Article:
By now, I will have referred to the term “information” several times. I suggest that it is easy to take this term for granted, and call for definitions. This usually generates considerable hesitation by the students. The purpose at this point is simply to get them to realize that information is a complex commodity. Indeed, I make an analogy between the financial accounting and reporting industry and a stereotypical manufacturing industry such as agriculture or automobiles, and ask what is the product of the accounting industry, why is it valuable, how is it quantified. I do not go deeply into the answers to questions like these, since some decision-theoretic machinery needs to be developed (Section 3.3) before a precise definition of information can be given. Nevertheless, I try to end up with the conclusions that information has something to do with improving the process of decision-making, and that it is crucial to the operation of securities markets.
3.

Relevance to Accounting Practice

My undergraduate accounting theory classes usually consist of a majority of students who are heading for the accounting profession and who will be writing the uniform final exam (UFE) of the CICA. Other students use this textbook as part of coursework required by CGA Canada. There are usually also some students heading for careers in management.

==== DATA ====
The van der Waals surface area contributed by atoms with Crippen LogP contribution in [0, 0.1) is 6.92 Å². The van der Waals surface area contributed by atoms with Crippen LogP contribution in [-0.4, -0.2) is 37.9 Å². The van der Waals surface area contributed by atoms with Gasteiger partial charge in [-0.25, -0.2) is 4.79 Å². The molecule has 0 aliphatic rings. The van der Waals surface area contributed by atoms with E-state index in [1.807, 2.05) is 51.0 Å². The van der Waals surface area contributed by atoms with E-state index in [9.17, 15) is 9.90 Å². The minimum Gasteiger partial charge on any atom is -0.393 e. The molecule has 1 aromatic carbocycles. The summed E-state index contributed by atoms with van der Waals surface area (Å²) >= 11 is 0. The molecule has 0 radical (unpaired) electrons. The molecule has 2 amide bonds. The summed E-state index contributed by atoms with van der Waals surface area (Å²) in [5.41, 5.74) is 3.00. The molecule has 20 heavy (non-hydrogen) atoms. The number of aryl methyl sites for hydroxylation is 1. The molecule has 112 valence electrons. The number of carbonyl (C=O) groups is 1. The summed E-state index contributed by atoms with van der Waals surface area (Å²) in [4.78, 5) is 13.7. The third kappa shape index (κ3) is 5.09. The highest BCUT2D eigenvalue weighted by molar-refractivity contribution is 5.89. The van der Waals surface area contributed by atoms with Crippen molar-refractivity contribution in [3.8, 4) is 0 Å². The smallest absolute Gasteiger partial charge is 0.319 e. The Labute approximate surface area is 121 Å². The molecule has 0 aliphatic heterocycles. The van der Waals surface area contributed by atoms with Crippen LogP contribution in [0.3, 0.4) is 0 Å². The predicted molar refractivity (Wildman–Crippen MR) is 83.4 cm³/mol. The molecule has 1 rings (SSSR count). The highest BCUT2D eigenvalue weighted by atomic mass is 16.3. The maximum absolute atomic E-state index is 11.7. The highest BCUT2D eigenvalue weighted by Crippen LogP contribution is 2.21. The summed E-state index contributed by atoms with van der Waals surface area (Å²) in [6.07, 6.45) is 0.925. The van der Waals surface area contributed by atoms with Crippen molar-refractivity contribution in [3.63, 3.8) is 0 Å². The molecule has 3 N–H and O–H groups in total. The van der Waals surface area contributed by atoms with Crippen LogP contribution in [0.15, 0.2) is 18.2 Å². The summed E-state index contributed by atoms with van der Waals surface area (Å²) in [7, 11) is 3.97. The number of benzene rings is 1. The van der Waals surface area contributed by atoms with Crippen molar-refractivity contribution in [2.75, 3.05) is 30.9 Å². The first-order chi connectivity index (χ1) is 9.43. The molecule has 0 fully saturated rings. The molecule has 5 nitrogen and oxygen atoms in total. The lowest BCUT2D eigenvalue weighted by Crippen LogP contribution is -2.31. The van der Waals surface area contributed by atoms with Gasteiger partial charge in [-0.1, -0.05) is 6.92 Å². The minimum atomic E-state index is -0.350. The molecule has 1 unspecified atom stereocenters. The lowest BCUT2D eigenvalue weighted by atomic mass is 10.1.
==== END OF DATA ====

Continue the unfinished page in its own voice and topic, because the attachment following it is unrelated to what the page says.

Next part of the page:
Since students who are facing the UFE and CGA exams can be quite focused in their learning objectives, it is essential that the nature of the course in relation to these objectives be discussed up front.
I begin by pointing out that most of the topics covered in the text are included in the UFE syllabus, although not necessarily at the highest level of competence.
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Instructor’s Manual—Chapter 1

The course is intended to give the student an appreciation and understanding of the financial reporting environment, which should help with breadth questions on professional exams. I also argue that one’s career continues well beyond attainment of the CA or CGA designation, and that the nature of the book is longer-run and designed to foster a critical awareness of the financial accounting environment which is needed if one is to become a thoughtful professional.
Arguments such as these can only be pushed so far. Nevertheless, I think it is important to make them. I also point out that the text includes coverage of major accounting standards such as intangible assets, ceiling tests, financial instruments, and that they will have the opportunity to learn about these standards on the way through.
I also refer the students to Section 1.10, and emphasize that the text recognizes an obligation to convince them that the material is relevant to their careers. To do this, the text explains theoretical concepts in intuitive terms, and illustrates and motivates the concepts based on a series of Theory in Practice vignettes, and problem material based frequently on articles from the financial press.